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"This Place" at the Brooklyn Museum

The Brooklyn Museum presents “This Place” on view from February 12 to June 5, 2016.

Through the work of 12 international photographers, "This Place" explores the complexity of Israel and the West Bank, as physical location and as metaphor. The exhibition offers an intricate and fragmented portrait of Israel and the West Bank through the 600 plus photographs on view. Between 2009 and 2012, the 12 photographers spent extended periods in Israel and the West Bank, traveling through the region and engaging with a variety of individuals and communities. Taken together, the exhibition challenges viewers to go beyond preconceived and polarizing narratives to encourage discussion after viewing the images.

Participating photographers include Frédéric Brenner, Wendy Ewald, Martin Kollar, Josef Koudelka, Jungjin Lee, Gilles Peress, Fazal Sheikh, Stephen Shore, Rosalind Fox Solomon, Thomas Struth, Jeff Wall and Nick Waplington.

The Brooklyn Museum is located at 200 Eastern Pkwy, Brooklyn, NY 11238. www.brooklynmuseum.org.

Click here for exhibition details and for gallery tours and exhibition programming. 

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"Contact Sheet, Palestinian Jerusalem" by Gilles Peress, 2013. Installation view detail, overall h. 129 3/4 inches. © Gilles Peress.

"Contact Sheet, Palestinian Jerusalem" by Gilles Peress, 2013. Installation view detail, overall h. 129 3/4 inches. © Gilles Peress.

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“Zack Seckler: Iceland” at Robin Rice Gallery

Robin Rice Gallery presents “Zack Seckler: Iceland” on view from March 16 to May 8, 2016.

In this solo exhibition, Zack Seckler presents aerial photographs of Icelandic landscapes shot from an ultralight aircraft. The 30 x 40 inch photographs on view capture an abstracted natural perspective that both displays the power of Iceland's tundra and allows the viewer to become lost in painterly shapes and color.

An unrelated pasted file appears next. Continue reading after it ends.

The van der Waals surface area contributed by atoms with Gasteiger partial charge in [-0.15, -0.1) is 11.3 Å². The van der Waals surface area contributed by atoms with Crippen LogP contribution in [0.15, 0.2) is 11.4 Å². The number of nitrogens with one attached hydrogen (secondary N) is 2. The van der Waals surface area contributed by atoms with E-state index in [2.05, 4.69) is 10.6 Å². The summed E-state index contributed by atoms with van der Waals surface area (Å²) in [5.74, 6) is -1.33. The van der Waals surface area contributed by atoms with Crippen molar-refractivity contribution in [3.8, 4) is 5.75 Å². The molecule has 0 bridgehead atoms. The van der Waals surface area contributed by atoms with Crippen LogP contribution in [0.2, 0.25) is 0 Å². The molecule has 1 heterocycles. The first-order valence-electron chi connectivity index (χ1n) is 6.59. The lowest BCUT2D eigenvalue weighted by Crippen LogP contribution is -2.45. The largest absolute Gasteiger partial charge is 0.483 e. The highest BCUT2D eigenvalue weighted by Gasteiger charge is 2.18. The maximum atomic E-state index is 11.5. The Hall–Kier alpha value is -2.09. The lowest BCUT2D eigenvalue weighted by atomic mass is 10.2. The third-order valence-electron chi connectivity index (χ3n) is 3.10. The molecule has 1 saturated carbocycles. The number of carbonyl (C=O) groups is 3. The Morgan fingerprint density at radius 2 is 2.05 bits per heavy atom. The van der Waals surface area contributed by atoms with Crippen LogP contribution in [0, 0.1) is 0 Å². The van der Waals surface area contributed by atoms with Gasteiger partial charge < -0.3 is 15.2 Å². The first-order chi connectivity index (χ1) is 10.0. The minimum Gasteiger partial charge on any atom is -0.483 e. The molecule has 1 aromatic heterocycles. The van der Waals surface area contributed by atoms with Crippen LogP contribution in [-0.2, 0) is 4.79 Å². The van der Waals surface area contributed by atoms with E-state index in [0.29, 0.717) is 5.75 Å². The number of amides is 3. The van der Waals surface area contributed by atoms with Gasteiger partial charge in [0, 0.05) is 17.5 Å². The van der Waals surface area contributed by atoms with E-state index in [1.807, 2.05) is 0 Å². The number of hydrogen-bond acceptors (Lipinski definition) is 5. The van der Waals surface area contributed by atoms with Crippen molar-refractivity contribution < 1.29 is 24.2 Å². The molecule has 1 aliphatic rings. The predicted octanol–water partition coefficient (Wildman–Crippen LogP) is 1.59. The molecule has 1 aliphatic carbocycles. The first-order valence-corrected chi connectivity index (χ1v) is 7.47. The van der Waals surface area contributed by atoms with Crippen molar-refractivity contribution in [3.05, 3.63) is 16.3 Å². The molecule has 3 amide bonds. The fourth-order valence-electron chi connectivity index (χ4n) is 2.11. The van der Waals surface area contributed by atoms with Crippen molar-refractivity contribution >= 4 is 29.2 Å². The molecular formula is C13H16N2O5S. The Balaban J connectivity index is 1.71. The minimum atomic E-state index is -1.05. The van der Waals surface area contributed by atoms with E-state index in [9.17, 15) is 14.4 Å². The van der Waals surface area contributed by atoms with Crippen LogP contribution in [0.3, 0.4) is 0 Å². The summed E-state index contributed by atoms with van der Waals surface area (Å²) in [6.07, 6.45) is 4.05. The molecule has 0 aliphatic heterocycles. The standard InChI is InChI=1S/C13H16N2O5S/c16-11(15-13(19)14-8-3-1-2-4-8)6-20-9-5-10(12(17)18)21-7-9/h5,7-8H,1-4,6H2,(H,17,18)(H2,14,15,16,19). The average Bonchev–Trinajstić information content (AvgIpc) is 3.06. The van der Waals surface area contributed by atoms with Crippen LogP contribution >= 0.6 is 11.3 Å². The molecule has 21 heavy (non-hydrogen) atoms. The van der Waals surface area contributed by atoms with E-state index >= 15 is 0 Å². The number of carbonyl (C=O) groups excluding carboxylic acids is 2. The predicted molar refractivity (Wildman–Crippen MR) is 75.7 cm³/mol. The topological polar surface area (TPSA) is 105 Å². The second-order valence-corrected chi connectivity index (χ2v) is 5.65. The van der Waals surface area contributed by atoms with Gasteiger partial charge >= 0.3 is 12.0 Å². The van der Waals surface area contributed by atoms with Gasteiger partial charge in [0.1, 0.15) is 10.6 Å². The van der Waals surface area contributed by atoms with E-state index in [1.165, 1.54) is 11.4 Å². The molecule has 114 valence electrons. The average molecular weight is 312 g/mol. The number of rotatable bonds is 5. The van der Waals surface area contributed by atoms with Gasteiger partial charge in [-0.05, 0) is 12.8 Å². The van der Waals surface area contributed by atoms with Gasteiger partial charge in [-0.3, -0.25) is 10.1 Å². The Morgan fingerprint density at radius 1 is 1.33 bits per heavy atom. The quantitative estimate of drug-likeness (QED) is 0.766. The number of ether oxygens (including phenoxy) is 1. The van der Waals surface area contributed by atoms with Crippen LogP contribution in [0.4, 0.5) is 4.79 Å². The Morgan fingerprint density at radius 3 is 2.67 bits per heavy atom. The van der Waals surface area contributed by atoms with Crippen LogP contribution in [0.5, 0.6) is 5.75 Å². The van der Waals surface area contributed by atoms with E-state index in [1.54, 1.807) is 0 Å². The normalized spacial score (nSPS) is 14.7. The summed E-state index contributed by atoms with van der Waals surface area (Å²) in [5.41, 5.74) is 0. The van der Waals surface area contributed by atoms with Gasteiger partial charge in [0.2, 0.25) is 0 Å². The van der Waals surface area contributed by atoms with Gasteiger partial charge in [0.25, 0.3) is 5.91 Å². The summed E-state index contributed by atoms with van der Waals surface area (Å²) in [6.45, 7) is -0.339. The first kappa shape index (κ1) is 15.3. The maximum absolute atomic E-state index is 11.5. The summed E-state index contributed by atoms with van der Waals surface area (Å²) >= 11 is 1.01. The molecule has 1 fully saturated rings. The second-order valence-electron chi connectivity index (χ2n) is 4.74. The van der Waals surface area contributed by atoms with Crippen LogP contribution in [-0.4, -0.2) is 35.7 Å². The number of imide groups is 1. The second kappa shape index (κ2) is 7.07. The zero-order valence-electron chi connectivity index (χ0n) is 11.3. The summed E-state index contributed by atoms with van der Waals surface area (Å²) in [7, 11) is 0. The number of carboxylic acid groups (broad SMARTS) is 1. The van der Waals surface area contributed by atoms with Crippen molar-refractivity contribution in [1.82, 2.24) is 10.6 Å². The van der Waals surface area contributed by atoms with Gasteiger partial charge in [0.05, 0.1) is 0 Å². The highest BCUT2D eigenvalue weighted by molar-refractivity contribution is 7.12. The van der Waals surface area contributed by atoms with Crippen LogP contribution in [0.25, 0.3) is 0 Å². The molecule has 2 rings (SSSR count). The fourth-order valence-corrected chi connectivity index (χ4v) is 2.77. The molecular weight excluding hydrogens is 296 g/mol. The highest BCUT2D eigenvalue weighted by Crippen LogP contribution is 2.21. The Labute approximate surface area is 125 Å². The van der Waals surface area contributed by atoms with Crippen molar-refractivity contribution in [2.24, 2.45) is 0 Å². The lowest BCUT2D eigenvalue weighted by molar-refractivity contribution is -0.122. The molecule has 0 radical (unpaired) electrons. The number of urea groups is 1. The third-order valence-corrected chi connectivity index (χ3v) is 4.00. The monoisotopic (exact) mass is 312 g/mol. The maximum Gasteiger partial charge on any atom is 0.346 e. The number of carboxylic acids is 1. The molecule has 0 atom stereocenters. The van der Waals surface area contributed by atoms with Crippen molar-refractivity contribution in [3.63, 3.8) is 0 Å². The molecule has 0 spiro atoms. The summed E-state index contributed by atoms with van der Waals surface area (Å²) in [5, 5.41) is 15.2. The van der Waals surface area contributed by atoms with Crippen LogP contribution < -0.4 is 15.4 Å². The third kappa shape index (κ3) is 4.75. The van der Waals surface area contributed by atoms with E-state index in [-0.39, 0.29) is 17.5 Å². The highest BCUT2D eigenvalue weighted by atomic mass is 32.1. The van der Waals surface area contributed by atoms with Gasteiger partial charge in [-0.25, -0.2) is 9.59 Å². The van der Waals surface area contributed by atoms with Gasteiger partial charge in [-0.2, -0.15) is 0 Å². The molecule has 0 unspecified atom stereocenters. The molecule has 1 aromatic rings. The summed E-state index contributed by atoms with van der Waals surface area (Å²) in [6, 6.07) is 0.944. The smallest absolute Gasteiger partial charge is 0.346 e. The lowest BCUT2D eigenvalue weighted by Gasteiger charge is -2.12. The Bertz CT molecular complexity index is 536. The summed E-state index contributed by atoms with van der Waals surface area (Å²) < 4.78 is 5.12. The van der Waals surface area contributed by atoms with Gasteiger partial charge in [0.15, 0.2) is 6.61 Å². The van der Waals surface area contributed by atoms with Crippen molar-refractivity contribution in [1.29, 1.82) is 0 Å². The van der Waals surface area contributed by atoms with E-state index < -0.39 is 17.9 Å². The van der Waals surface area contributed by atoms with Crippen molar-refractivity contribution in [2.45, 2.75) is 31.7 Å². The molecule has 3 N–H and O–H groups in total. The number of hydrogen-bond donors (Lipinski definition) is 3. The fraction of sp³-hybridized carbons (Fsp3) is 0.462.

Robin Rice Gallery is located at 325 W 11th St, New York, NY 10014. www.robinricegallery.com.

Click here for exhibition details.  

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"Layover" by Zack Seckler. Archival Pigment Print.

"Layover" by Zack Seckler. Archival Pigment Print.

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“In the Wake: Japanese Photographers Respond to 3/11” at Japan Society

Japan Society presents “In the Wake: Japanese Photographers Respond to 3/11,” on view from March 11 to June 12, 2016.

"In the Wake" reveals photographic responses to the earthquake and tsunami that struck northeast Japan on March 11, 2011 and triggered a nuclear crisis. The event has spurred a significant shift in Japan's cultural landscape, particularly in the arts. Opening five years to the day of the natural disaster, the exhibition includes over 90 works by 17 Japanese artists, including Nobuyoshi Araki, Naoya Hatakeyama, Keizō Kitajima, Lieko Shiga, and Tomoko Yoneda.

The exhibition includes programming to foster dialogue about the disaster, the path forward and the photographs on view. Click here for the full list of programming including two artists in conversation in "Confronting Disaster" held on Friday, April 15, 2016 at 6:30 p.m.

Admission is $12, $10 for students and seniors. Society members and children under 12 are free. Admission is free on Fridays from 6 to 9 p.m. Japan Society is located at 333 E 47th St, New York, NY 10017. www.japansociety.org.